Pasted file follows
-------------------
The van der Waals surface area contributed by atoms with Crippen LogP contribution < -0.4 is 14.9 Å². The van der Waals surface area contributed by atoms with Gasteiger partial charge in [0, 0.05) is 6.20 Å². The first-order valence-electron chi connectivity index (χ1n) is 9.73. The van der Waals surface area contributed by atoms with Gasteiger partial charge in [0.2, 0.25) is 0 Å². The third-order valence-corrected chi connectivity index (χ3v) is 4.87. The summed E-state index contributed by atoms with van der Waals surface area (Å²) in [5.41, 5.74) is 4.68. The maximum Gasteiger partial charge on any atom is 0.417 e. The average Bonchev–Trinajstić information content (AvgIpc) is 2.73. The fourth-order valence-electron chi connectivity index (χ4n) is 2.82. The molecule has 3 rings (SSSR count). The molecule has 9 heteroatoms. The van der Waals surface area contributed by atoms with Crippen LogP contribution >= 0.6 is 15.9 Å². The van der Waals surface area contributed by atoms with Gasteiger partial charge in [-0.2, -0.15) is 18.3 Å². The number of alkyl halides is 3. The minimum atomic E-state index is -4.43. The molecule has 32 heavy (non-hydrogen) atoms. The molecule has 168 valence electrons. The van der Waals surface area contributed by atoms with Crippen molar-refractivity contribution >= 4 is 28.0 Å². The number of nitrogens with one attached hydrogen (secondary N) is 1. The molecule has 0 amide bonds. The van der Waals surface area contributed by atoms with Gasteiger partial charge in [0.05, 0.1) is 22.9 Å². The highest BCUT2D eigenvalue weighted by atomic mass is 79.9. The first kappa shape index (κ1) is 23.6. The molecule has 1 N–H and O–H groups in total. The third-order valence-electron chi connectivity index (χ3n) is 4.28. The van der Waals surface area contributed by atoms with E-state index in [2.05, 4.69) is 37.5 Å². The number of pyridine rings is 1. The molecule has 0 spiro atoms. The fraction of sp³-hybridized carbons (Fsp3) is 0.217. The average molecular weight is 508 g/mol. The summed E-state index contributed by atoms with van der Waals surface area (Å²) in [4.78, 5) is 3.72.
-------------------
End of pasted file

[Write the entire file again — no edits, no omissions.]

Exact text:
The van der Waals surface area contributed by atoms with Crippen LogP contribution < -0.4 is 14.9 Å². The van der Waals surface area contributed by atoms with Gasteiger partial charge in [0, 0.05) is 6.20 Å². The first-order valence-electron chi connectivity index (χ1n) is 9.73. The van der Waals surface area contributed by atoms with Gasteiger partial charge in [0.2, 0.25) is 0 Å². The third-order valence-corrected chi connectivity index (χ3v) is 4.87. The summed E-state index contributed by atoms with van der Waals surface area (Å²) in [5.41, 5.74) is 4.68. The maximum Gasteiger partial charge on any atom is 0.417 e. The average Bonchev–Trinajstić information content (AvgIpc) is 2.73. The fourth-order valence-electron chi connectivity index (χ4n) is 2.82. The molecule has 3 rings (SSSR count). The molecule has 9 heteroatoms. The van der Waals surface area contributed by atoms with Crippen LogP contribution >= 0.6 is 15.9 Å². The van der Waals surface area contributed by atoms with Gasteiger partial charge in [-0.2, -0.15) is 18.3 Å². The number of alkyl halides is 3. The minimum atomic E-state index is -4.43. The molecule has 32 heavy (non-hydrogen) atoms. The molecule has 168 valence electrons. The van der Waals surface area contributed by atoms with Crippen molar-refractivity contribution >= 4 is 28.0 Å². The number of nitrogens with one attached hydrogen (secondary N) is 1. The molecule has 0 amide bonds. The van der Waals surface area contributed by atoms with Gasteiger partial charge in [0.05, 0.1) is 22.9 Å². The highest BCUT2D eigenvalue weighted by atomic mass is 79.9. The first kappa shape index (κ1) is 23.6. The molecule has 1 N–H and O–H groups in total. The third-order valence-electron chi connectivity index (χ3n) is 4.28. The van der Waals surface area contributed by atoms with E-state index in [2.05, 4.69) is 37.5 Å². The number of pyridine rings is 1. The molecule has 0 spiro atoms. The fraction of sp³-hybridized carbons (Fsp3) is 0.217. The average molecular weight is 508 g/mol. The summed E-state index contributed by atoms with van der Waals surface area (Å²) in [4.78, 5) is 3.72.